7. While I've managed to amass quite a horde of old VHS copies of classic episodes, my DVD collection has had to be decidedly more selective (mostly due to the fact that my pocketbook, unlike the TARDIS, is sadly NOT bigger on the inside Still, I grab some of my favorites, as well stories which, while relatively new to me, have nonetheless proven to stand the test of time and repeated viewings. Without further ado, my modest but carefully considered collection: - The Dalek Invasion of Earth [my first Hartnell and B&W purchase on DVD (I had Unearthly Child before that on VHS) and the story which really helped me get past the dodgier aspects of `60s Who and appreciate the quality and impact of one of the better Dalek, as well as companion departure, stories] - The Seeds of Death [while not being a story I've watched much since I got it (I try to watch these DVDs with other potential fans, and figure that more recent color stories might have more potential for interest) this one is treasured due to my undeniable affinity for the Second Doctor and a fascination with the little-seen Ice Warriors] - Spearhead from Space [this was actually my first Who DVD purchase, back when the range first started, but I sold it off only to find a used copy years later; I wanted it again mainly for the historical interest (first 3rd Doctor story, first color story, shot on film, etc.) but also as a handy way of comparing it with the newer DVD releases to show just how far they've come] - Inferno [undoubtedly a classic, and probably the least egregious example of an extended length (read: padded) story from this era of the show, there's also a some nice extras (particularly the one about the UNIT family) to be found] - Destiny of the Daleks [something of a guilty pleasure for me, this one will always hold a place in my heart for the introduction of Romana II, some quirky Douglas Adams-esque humor, and the wonderfully dated Rastafari aliens which were probably meant to be taken only half-seriously; the DVD also has some great extras such as the adverts starring Tom Baker and Lalla Ward in character, and the tribute to Terry Nation] - Logopolis [this story was one of my earlier and more persistent Doctor Who memories, and as such, I knew I had to seek it out on disc after having lived with a poorly taped broadcast for years; while it's at times a bit too self-aware of the changing nature of the show during this period, there's still much to admire about a story that can make such an abstract concept as entropy so fascinating and also mesh so well with the general theme of decay and regeneration; there's plenty of nice archival footage in the extra features as well] - Earthshock [not only a classic for the show in general and the Fifth Doctor's era in particular, but also a good introductory story for new potential fans, this one won me over for daring to take a few chances, both in story and character terms, and if some elements fall flat (the typical running around in quarry and tunnel locations, the sometimes dodgy acting performances), there is nonetheless plenty more to enjoy here than to complain about; the extras are also quite good, especially a certain easter egg from the JBC - Time-Flight [much like Logopolis, the ideas and themes here are often better than the execution, and they are ultimately what keep me coming back to this one, and though it may just be my wishful thinking, I tend to find that the more ridiculously dodgy aspects of the production almost enhance the rather surreal nature of the story [plus, you just knew something as cutting edge as the Concord was at the time had to feature on Doctor Who in some way); the commentary on this disc, as with the similar one on the Earthshock disc, is wonderfully listenable with a clearly friendly cast poking good-humored fun at the strange on-screen happenings] - Timelash [now that I've finally had the chance to see for myself, I not entirely sure I understand the vitriol that is often targeted at this story; sure, there are plenty of flaws in the production design, and a fairly laughable performance by Paul Darrow, but both at least take a few chances in order to bring across an alien society, and again the concepts here are definitely worth exploring, with the idea of Wells himself being confronted by rather nightmarish realizations of some of his own literary creations being a highlight] - Delta and the Bannermen [another story held in contempt by many fans, this one is another recent discovery for me, and one which, while I can appreciate the antipathy towards the comical and decidedly carnival-like atmosphere to the action, still manages to evoke many of the best aspects of the under-appreciated McCoy era; there is with this story, for the first time, a sense that Doctor Who had finally grown up a bit, and while still saddled with the more dodgy production techniques of `80s Who, was really striving to bring a sense of dramatic irony and even a bit of the social commentary inherent in any good science fiction; underneath all the holiday `camp` (in both senses of the word) and the bad early CGI, the underlying theme of coming-of-age in a newly complex universe was one that the show itself had come to realize (too late, as it turned out); some nice archival footage is again included on the disc, a type of extra that I always look forward to on these releases] - Remembrance of the Daleks [arguably the last true classic story of the original run (though I would personally award that honor to a forthcoming selection), this one has so many wonderful moments, but this time they are finally in service of a story that definitely adds up to more than the sum of its parts; this was my first Seventh Doctor story, and it both bewildered and intrigued me with a depiction of a much more enigmatic Doctor than I had been used to (and before the critics point out both the overly obvious nature of McCoy's question-mark costume elements and his sometimes over-the-top performance, I would like to point out that both serve admirably to demonstrate that special aptitude of the Doctor for playing the fool, while plotting his plans behind the scenes all the while); the extras on both discs of the new Special Edition here are excellent, and do a nice job of filling out the background to a story which had so many intriguing on- and off-screen highlights] - Battlefield [while being another case of the ideas overreaching the execution, this one is definitely a guilty pleasure and an undeniably fun story, if you can take the campier aspects in good humor (which, I think, is how they're largely meant to be taken); one of the better ideas presented here is that a more modern UNIT story and a story set in the near future both have some interesting potential, something that would be expanded upon in the subsequent Seventh Doctor novels; the bonus `movie cut` of the story included on disc 2 presents the story in more more smoothly paced format (something that, unlike the `omnibus` movie format of earlier story releases on VHS, suits this era and its storytelling style well) with a better look to both the filmed footage and the tweaked effects] - Ghost Light [a diamond in the rough, this one presents a narrative puzzle to be solved and resolutely refuses to hold forth any easy resolutions; while I partly agree that another episode or two would've made plot points clearer, I still believe that the most of the mystery here is quite intentional and carried out in stylishly subtle way; the extras here are a real treat as well, giving us some truly worthwhile deleted scenes, a fun commentary, and some idiosyncratic insights from the author] - The Curse of Fenric [a revelation to me upon my original VHS viewing, this story truly takes hold of the more mature story and character philosophies advocated by the writing team at the time and runs with them; again, this DVD's `movie cut` improves the pacing and effects, and allows one to immerse oneself that much more easily in the narrative (although the cliffhangers of the episodes endings, as with Battlefield, are still presented on the disc and are well worth experiencing on a first viewing); this story would have my vote for the last true classic of the original run, and still manages to engross me both intellectually and emotionally more than even the most affecting stories in any era of the show, new and old] - The Complete Third Series [for me, the new show really took flight in its third series; while both of the previous two had more than enough memorable moments and interesting ideas, it wasn't until the third year that I found the cast gelled together really well and worked really effectively in their story roles; Martha was always a surprising and pleasant change of pace for me, showing the kind of character maturity that Rose and (later) Donna never did, while Tennant's performance as the Doctor had now settled into a more consistent, more believable portrayal than had been (and in some ways, would later be) the case; in addition, the stories were showing a maturity of their own, with many of them applying lessons learned from the both the successes and the failures of the previous series; standout stories include Smith and Jones (one of the better companion introductions, filled with nicely surreal and appropriately tongue-in-cheek moments), Gridlock (a less abstruse variation on cyberpunk themes, with several good character moments), Daleks in Manhattan/Evolution of the Daleks (an unfairly criticized story IMHO, one which presented some fascinating ideas about the Daleks and a serious character dilemma for the Doctor), 42 (an exhilarating, intense action yarn with a few cool science fiction ideas), Human Nature/Family of Blood (a lovely tribute to the New Adventure novels which worked surprisingly well with the new cast), Blink (a fascinating side-step set in the Who-niverse which shows the consequences of living in that universe much more effectively than Love and Monsters did), Utopia (the title notwithstanding, a tantalizing glimpse of a complex dystopian society, and about as good a way to re-introduce Captain Jack as any), and Sound of Drums/Last of the Time Lords (a rollicking and appropriately melodramatic battle of wits and wills between two opposing and yet equally stormy forces of nature); the extras are somewhat basic (and disappointingly skimpy in the case of the cut-down Confidentials), but I loved the studio tour with Freema Agyeman (can't get enough of that girl!) and the neat David Tennant Video Diaries (for some strange reason, these make me like David more than his Doctor!)] - The Infinite Quest [while this admittedly doesn't feature the best animation modern technology has to offer, it still surpasses the later Dreamland story in both that department and in its story quality; there's a nice sense of anything being possible here, with an appropriately anime-like feel to both action and the plot devices; it may be all be a bit childish and fairy-tale, but it manages it makes no bones about this and does it stylishly and with gusto; there are a surprising number of extras included, with David Tennant's recording outtakes being a memorably amusing example]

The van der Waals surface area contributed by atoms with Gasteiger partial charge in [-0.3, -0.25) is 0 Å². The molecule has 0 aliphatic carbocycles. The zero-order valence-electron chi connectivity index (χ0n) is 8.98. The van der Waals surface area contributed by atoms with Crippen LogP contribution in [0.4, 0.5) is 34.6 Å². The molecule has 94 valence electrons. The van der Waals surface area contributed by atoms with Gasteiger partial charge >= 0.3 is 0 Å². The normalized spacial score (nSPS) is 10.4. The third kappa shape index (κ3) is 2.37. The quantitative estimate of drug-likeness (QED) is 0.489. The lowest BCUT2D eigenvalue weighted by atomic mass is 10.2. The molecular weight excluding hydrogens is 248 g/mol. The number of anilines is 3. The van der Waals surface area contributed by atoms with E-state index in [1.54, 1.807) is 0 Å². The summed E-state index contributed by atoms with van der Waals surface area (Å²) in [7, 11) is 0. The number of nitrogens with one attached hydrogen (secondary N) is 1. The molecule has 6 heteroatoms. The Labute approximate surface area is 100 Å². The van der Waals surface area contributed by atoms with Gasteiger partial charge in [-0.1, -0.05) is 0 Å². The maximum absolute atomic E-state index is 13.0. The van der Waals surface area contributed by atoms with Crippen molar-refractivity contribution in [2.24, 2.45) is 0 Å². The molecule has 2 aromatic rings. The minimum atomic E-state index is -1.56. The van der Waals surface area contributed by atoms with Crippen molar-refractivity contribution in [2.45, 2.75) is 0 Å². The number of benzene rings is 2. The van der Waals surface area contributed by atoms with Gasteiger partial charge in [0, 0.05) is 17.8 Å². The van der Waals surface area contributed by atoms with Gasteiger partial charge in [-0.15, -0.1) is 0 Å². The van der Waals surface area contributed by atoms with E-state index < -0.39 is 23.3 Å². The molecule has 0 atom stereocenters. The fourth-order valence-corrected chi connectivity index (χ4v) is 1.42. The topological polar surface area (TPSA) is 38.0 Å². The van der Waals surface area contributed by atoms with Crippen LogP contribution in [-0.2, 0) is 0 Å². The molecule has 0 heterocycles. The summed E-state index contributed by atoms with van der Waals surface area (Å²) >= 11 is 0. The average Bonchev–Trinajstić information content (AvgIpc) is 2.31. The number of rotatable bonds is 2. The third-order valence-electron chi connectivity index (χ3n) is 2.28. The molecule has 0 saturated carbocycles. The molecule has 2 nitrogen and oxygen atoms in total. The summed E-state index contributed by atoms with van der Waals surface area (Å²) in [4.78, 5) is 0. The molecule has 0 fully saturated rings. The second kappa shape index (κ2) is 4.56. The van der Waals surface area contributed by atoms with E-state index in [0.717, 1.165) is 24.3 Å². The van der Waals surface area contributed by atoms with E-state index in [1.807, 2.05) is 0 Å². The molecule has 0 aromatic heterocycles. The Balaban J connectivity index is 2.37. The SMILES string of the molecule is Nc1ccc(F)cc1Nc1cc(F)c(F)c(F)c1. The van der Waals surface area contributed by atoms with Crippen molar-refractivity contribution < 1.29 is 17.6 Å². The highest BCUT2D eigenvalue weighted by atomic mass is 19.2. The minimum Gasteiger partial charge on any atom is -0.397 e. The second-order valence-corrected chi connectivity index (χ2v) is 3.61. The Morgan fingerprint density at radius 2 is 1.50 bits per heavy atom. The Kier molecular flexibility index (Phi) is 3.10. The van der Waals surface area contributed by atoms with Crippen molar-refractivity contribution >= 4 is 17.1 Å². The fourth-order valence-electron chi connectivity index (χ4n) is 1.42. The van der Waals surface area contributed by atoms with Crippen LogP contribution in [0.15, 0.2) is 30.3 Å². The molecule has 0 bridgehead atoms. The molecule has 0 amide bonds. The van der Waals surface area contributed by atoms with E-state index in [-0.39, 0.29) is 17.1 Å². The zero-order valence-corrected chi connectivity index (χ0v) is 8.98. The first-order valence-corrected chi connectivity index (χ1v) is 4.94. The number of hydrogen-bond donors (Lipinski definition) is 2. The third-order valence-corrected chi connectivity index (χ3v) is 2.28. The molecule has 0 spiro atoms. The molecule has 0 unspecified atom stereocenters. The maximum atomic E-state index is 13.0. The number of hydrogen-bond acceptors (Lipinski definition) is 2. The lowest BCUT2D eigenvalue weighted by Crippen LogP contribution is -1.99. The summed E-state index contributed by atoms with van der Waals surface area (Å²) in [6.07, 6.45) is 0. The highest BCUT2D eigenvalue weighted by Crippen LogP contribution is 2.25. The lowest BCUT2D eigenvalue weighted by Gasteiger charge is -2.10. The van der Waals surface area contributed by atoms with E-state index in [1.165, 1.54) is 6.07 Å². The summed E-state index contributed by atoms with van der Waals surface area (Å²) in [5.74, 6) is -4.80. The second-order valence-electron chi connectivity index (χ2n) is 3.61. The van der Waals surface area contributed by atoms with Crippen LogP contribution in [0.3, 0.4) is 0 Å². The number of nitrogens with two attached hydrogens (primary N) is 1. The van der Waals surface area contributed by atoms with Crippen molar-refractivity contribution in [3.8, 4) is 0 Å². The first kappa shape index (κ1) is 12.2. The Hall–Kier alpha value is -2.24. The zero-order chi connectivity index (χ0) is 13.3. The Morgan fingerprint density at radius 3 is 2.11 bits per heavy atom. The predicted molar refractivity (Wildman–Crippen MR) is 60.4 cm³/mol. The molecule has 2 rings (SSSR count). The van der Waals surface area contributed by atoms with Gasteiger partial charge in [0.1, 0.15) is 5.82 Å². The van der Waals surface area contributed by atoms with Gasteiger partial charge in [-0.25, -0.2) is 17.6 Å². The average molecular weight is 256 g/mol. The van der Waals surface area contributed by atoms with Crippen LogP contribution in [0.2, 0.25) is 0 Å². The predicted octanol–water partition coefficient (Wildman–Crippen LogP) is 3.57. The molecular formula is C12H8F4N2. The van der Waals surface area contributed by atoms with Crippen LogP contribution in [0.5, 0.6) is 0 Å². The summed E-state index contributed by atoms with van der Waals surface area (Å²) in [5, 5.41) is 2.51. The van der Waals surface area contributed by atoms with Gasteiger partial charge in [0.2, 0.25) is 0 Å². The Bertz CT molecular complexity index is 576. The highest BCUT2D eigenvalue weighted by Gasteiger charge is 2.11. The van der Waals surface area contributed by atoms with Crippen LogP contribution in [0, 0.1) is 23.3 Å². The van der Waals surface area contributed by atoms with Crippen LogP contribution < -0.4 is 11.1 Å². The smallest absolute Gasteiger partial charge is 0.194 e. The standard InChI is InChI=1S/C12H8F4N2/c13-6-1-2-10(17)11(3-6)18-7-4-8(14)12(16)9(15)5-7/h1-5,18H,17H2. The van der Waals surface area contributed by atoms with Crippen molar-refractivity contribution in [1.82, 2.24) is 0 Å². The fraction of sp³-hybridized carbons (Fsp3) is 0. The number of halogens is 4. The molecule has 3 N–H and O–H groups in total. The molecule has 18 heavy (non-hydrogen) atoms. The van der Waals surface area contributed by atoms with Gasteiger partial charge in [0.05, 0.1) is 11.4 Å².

8. It's been an excellent set of reviews, guys, and I really want to thank both Ian and Adham for being rabid Bond fans while still being keen Bond critics. In the immortal words of one reviewer in particular: good on ya!! As for revised scores, I can't really disagree with many of the ratings too much; whilst one could wonder how both reviewers can disagree so much on certain scores, I think at least some of it lies in the fact that some films, while being bad in a critical sense, nonetheless have plenty of redeeming features due nostalgia or isolated memorable moments or whatever. Case in point: Man With the Golden Gun, while having numerous technical, story, and character flaws, still has a memorable villain and is associated with fond childhood anecdotes. Conversely, some of the films may well measure up critically, but for various reasons having to do with personal taste for various story elements, or characters, or any number of technical features, they simply don't have as much personal resonance. Tomorrow Never Dies, for example, seems to be the kind of film that is often held up as a quintessential showpiece for Brosnan's Bond, with many crowd-pleasing elements, but for many (including myself) so many of the cliches had by that point reached their nadir and combined to overshadow any superficial pleasure that might have been had from the film. The most accurate evaluation of such examples, however, probably lies more towards the middle of the range, with each controversial feature tending to cancel their opposites out at least somewhat. With this in mind, I think there a few examples of scores that might unduly reflect either some personal bias or lack of critical attention, and thus deserve further reflection, if only to clarify perspectives. I suspect, given the wildly divergent scores given by both reviewers for The Man with the Golden Gun, Goldeneye, and for both Craig films, that their polarizing nature might well lie in the fact that they each, to a considerable extent, experimented with or altered the typical Bond formula in a way that naturally sets them apart from the rest of the canon (whether for good or ill). Some of the other films, similarly, might have introduced isolated elements that either negatively or positively affected the overall view of the film in a decidedly disproportionate way; I'm thinking here of such instances as the underwater sequences in Thunderball, the extended boat chase in Live and Let Die, or the general lack of typical Bondian formula elements in the Craig films (with each of these instances being something that, while often regarded as negative, can just as easily be considered innovative due to their very nature as experiments with the formula). The battle between maintaining the elements of the Bondian formula which make for its enduring appeal, while at the same time keeping such a long-running franchise fresh and creative, will no doubt continue as long as these films (and their fans) do. The podcast has gone a long way towards redeeming this franchise for me, as well as keeping my opinions on it grounded in some semblance of reality (something nerds like us tend to occasionally loose sight of...occasionally ;-) Alright, now that all the serious critical crap is taken care of, can I please just point out that, IMNSHO, some of the scores for You Only Live Twice, Live and Let Die, Octopussy, and Tomorrow Never Dies are all ridiculously high, and some scores for For Your Eyes Only, The World is Not Enough, Casino Royale, and Quantum of Solace are absurdly low?! What in the name of Ernst Stavro Blofeld where you thinking? I mean, did Auric Goldfinger perform brain surgery on you with his laser?? Did Hugo Drax spin you around in his centrifuge one too many times??? Did Le Chiffre whack your balls off entirely???? ;-) All kidding aside, though, I do appreciate your stated reasons for rating each of these as you did, but the nerd in me (or perhaps the Fleming purist) was crying out to finally be heard. I trust you understand the sentiment, even if you don't necessarily agree with it. We're all on the same team here at Universal Exports, and fighting the same nasty supervillains...or something... Cheers, and here's to the future! (P.S. I've been wondering for some time whether we're ever going to see that supposed photo of Ian and Adham together in their tuxedos, doing that pose with the pistols like in the show's logo. Not to mention Adham in his beloved safari suit...)